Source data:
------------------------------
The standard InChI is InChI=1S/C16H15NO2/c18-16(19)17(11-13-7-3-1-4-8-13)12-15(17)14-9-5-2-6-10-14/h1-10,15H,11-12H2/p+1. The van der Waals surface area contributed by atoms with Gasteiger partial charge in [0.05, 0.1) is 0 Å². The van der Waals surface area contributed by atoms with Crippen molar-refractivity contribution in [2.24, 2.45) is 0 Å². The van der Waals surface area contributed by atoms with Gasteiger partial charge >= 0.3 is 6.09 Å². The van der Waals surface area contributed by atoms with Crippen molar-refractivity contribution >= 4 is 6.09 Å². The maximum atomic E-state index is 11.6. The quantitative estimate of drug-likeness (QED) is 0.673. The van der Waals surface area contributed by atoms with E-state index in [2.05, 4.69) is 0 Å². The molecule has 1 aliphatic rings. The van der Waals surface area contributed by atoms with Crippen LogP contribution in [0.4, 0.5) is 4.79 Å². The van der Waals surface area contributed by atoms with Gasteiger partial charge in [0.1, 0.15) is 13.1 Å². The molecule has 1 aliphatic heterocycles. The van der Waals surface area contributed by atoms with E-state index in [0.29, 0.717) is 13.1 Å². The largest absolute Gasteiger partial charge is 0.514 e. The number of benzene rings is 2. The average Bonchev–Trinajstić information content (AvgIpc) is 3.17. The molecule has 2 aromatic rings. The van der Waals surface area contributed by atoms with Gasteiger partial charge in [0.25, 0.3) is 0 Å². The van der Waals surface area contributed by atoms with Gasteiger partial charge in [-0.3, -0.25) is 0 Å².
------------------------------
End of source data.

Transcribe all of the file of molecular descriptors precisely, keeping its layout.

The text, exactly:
The standard InChI is InChI=1S/C16H15NO2/c18-16(19)17(11-13-7-3-1-4-8-13)12-15(17)14-9-5-2-6-10-14/h1-10,15H,11-12H2/p+1. The van der Waals surface area contributed by atoms with Gasteiger partial charge in [0.05, 0.1) is 0 Å². The van der Waals surface area contributed by atoms with Crippen molar-refractivity contribution in [2.24, 2.45) is 0 Å². The van der Waals surface area contributed by atoms with Gasteiger partial charge >= 0.3 is 6.09 Å². The van der Waals surface area contributed by atoms with Crippen molar-refractivity contribution >= 4 is 6.09 Å². The maximum atomic E-state index is 11.6. The quantitative estimate of drug-likeness (QED) is 0.673. The van der Waals surface area contributed by atoms with E-state index in [2.05, 4.69) is 0 Å². The molecule has 1 aliphatic rings. The van der Waals surface area contributed by atoms with Crippen LogP contribution in [0.4, 0.5) is 4.79 Å². The van der Waals surface area contributed by atoms with Gasteiger partial charge in [0.1, 0.15) is 13.1 Å². The molecule has 1 aliphatic heterocycles. The van der Waals surface area contributed by atoms with E-state index in [0.29, 0.717) is 13.1 Å². The largest absolute Gasteiger partial charge is 0.514 e. The number of benzene rings is 2. The average Bonchev–Trinajstić information content (AvgIpc) is 3.17. The molecule has 2 aromatic rings. The van der Waals surface area contributed by atoms with Gasteiger partial charge in [0.25, 0.3) is 0 Å². The van der Waals surface area contributed by atoms with Gasteiger partial charge in [-0.3, -0.25) is 0 Å².